He in turn rewarded that trust by remaining by her side as well as by undertaking more than 22,000 solo engagements all over the world. Still, it was — as other royals have discovered — a confining job even as it afforded him privileges and opportunities other men only dream about. That might explain — but not excuse — his rude comments to others. Prince Philip was the type to cut “tall poppies” down, and that included the at times overly grand monarchy. Occasionally, he managed that with humor, albeit a needling one, as when he reportedly gave his wife a washing machine as a birthday present.
And yet, there was a part of him that must’ve been grateful to the monarchy, which gave him not only a family and a sense of purpose but an identity. Born Prince Philip of Greece and Denmark and related to much of continental royalty through his and Queen Elizabeth’s mutual ancestors, Queen Victoria and King Christian IX of Denmark), he was, as he would later acknowledge, really Philip of nowhere in particular. He was sixth in line to the throne of Greece, a country which had an off-again, on-again relationship with a modern monarchy that had been imposed on it. His father was the feckless Prince Andrew. His mother, the British-born Princess Alice of Battenberg (Anglicized to Mountbatten), would suffer a breakdown, be institutionalized, find religion, establish an order of Greek Orthodox nuns and rescue Athenian Jews in World War II. (Her backstory and reunion with her son constitute one of the most poignant episodes of season three of “The Crown.” She is buried in Jerusalem and honored among the righteous Gentiles at Yad Vashem.)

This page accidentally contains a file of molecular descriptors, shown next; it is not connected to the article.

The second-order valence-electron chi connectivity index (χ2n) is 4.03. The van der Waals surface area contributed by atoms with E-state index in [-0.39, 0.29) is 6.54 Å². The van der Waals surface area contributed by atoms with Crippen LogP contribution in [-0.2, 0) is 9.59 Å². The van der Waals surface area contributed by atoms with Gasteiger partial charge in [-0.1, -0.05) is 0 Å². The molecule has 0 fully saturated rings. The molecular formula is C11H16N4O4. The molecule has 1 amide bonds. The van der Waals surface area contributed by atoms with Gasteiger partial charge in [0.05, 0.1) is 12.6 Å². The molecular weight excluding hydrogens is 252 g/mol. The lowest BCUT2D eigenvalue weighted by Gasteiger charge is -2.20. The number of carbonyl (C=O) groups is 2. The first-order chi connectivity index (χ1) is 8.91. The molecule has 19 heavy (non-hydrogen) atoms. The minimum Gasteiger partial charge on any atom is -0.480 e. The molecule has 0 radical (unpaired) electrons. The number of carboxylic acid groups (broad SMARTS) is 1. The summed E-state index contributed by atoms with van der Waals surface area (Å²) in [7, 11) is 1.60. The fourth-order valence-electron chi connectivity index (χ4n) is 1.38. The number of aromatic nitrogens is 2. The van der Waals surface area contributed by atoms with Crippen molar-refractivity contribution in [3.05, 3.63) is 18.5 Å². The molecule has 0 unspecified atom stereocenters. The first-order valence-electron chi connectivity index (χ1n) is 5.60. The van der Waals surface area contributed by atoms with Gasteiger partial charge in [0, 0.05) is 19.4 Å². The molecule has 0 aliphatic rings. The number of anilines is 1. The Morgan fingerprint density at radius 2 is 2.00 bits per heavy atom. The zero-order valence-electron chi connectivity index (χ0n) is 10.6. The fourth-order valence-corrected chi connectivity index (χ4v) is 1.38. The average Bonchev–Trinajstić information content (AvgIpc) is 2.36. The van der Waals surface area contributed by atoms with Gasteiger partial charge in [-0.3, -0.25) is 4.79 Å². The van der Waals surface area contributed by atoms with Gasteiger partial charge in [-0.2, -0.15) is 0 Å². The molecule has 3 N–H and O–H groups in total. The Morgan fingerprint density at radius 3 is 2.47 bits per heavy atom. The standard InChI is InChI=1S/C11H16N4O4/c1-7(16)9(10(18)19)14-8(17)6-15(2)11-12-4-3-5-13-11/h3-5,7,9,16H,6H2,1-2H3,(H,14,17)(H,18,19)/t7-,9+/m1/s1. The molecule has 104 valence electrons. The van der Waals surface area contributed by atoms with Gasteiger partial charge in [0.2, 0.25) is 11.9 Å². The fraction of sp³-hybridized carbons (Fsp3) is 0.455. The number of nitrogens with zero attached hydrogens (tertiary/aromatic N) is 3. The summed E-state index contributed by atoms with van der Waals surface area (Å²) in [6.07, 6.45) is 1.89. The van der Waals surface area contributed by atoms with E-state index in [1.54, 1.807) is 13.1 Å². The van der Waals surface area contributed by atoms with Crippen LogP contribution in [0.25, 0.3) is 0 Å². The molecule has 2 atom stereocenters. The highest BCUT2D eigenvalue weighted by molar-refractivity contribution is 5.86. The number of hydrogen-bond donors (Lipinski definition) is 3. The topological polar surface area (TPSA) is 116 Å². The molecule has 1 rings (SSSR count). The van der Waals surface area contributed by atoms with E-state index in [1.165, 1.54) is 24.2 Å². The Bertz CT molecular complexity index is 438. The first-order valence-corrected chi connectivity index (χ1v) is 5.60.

Born on the island of Corfu and smuggled out of Greece, in an orange crate no less, when he was 18 months old — along with the rest of his family, fleeing a military coup — Philip bounced around some of the best schools in France and Germany before landing under the care of his maternal British relations. At Gordonstoun — a rigorous, holistic Scottish school founded by Jewish refugee Kurt Hahn, with whom Philip had studied in Germany — Philip blossomed, excelling at sports. In five years there, though, he never received a visit from his by now far-flung immediate family — his father having embarked on a life of pleasure in Monte Carlo, his mother on her own odyssey from madness to faith; and his much older sisters having wedded German royalty and ultimately Naziism.